F Philippines’ darlings Azkals offered new homes - Powcast Sports

Philippines’ darlings Azkals offered new homes

The Marikina City government on Friday announced it would spruce up its Sports Center so that it would become the Philippine national football team’s training center and “the home of the Azkals.”

By Miko Morelos, Cedelf P. Tupas, Carla Gomez, Inquirer Visayas
Philippine Daily Inquirer

MANILA, Philippines—If plans do not miscarry, the Azkals won’t be homeless anymore.

On top of that, the country’s newest sports darlings may end up having many foster parents.

The Marikina City government on Friday announced it would spruce up its Sports Center so that it would become the Philippine national football team’s training center and “the home of the Azkals.”

The Azkals caught the nation’s imagination late last year with sensational wins at the regional Suzuki Cup qualifying tournament, beating defending champion Vietnam in a group match before bowing to Indonesia in the knockout phase.

And the team did it without having a regular training ground at home to practice on.

Marikina Mayor Del de Guzman and Azkals manager Dan Palami last week discussed plans to convert the city’s sports field into the team’s training center, Marikina government information chief Paul Sison told reporters.

But the field would need some upgrading.

“The feedback we received from the team was that the field was not even,” Sison said.

He said the center was damaged during the onslaught of Tropical Storm “Ondoy” two years ago. Floodwater flowed through the race track and the pitch, destroying the grass and the field.

Rehabilitation costs

Palami has estimated that the local government would need about P4 million to rehabilitate the center’s football field and restore the pitch’s natural grass, Sison said.

Converting the pitch into artificial grass would cost about P16 million, Sison quoted the Azkals manager as saying.

Sison said the Marikina center could not be a likely venue for tournament matches since its stands could only accommodate 12,000 people, against the international standard of 30,000.

Having the Azkals settle in Marikina—also dubbed the country’s shoe capital—is part of the local government’s bid to attract investors, tourists and even new citizens, Sison said.

Why ‘Azkal’?

The Azkals team derived its name from a play on the Filipino term for stray dogs (asong kalye), or dogs without a home or without pedigree.

The name gained further currency with the increased popularity of the team following the inclusion of players of mixed Filipino and foreign parentage, including American, British, German and Dutch.

It was the fans themselves who suggested the name “Azkal” for the team, saying it stands for someone who beats all odds to win, transcending bloodlines.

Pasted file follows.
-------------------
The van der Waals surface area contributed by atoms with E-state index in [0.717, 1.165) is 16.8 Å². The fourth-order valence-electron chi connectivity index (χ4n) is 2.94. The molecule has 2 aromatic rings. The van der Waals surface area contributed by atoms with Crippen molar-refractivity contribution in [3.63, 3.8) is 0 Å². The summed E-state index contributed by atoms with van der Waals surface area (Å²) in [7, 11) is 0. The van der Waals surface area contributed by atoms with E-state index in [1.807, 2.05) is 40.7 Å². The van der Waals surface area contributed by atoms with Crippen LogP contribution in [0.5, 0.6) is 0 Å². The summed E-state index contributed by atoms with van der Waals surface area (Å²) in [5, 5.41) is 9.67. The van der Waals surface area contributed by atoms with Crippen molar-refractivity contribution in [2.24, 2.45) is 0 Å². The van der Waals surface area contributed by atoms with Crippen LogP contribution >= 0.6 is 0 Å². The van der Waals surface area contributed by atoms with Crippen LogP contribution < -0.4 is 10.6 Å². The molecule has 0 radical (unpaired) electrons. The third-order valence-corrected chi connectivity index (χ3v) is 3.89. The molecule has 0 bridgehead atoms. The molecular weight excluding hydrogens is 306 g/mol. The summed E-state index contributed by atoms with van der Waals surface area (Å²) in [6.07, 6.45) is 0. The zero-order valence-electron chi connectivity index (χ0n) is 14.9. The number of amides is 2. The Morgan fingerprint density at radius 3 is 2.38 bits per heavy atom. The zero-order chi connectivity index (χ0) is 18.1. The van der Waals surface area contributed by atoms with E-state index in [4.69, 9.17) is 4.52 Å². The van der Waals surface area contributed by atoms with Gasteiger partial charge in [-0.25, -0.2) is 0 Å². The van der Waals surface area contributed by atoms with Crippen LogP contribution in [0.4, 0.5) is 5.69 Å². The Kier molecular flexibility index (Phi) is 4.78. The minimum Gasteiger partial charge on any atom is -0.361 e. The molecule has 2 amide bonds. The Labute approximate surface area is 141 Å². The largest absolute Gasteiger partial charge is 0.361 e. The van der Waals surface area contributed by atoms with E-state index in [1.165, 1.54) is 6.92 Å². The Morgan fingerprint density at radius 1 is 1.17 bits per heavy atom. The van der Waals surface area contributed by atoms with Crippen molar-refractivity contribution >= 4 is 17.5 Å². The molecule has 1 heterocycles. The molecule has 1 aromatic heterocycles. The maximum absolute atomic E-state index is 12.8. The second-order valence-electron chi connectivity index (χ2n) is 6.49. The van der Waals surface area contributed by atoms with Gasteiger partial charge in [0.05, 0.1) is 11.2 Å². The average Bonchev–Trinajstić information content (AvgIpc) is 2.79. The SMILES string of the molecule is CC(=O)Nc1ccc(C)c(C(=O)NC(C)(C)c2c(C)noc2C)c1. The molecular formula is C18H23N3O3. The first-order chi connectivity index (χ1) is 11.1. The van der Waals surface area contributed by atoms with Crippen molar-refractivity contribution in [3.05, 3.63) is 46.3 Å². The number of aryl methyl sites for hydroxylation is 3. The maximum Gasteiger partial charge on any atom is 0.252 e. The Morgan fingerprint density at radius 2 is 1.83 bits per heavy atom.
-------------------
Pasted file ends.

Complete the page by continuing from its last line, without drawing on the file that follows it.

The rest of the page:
Panaad stadium

In Bacolod City, plans are under way to expand the Panaad Sports Stadium so it can accommodate bigger crowds.

Sen. Juan Miguel Zubiri on Thursday said he would help the Negros Occidental provincial government get funds to expand the stadium, where the Azkals beat Mongolia on Wednesday in a qualifying tournament for the Asian Cup.

Zubiri said that to increase the seating capacity to 40,000 from the current 20,000, bleacher seats would have to be increased and the roofs adjusted.

The provincial government’s expansion plan would cost from P100 million to P150 million, he said.

Fund sources

Zubiri said the funds could come from private companies, like Smart Telecommunications, which had expressed interest in entering into a partnership with the province. Other possible sources would be the national government and the Fédération Internationale de Football Association (Fifa), he said.

Negros Occidental Gov. Alfredo Marañon said he was told by former Rep. Jose Cojuangco, Philippine Olympic Committee president, that the national government was willing to help expand the Panaad stadium and “make Negros Occidental the football capital of the Philippines.”

Zubiri called on President Aquino to direct the Philippine Amusement and Gaming Corp. (Pagcor) to allocate 5 percent of its gross income for sports development, instead of 5 percent of net income, at present.

Doing so would increase Pagcor’s allocation for sports to P1 billion annually from about P500 million.

The Azkals’ success has spurred support for the sport.

P80-M assistance

Smart Telecommunications is extending an P80-million assistance—spread over 10 years—to the Philippine Football Federation (PFF), aside from the P1 million it gave the Azkals for making the semifinals of the Suzuki Cup.

Manila Beer also gave a P250,000 incentive to the Azkals and proposed a three-year deal to support the team, including staging a four-nation international tournament in Manila in October. An insurance firm has agreed to give coverage to the team in case of injuries.

The football federations of Kuwait, Bahrain and Jordan last month released $100,000 to help the PFF as part of a five-year $500,000 grant.

The German Football Association has also pledged support for Philippine football with an aid package covering coaching programs, technical assistance and grassroots development.

The PFF is also renewing its partnership with the Japan Football Association for grassroots development and training camps for the national team, aside from an annual assistance of $20,000 a year.

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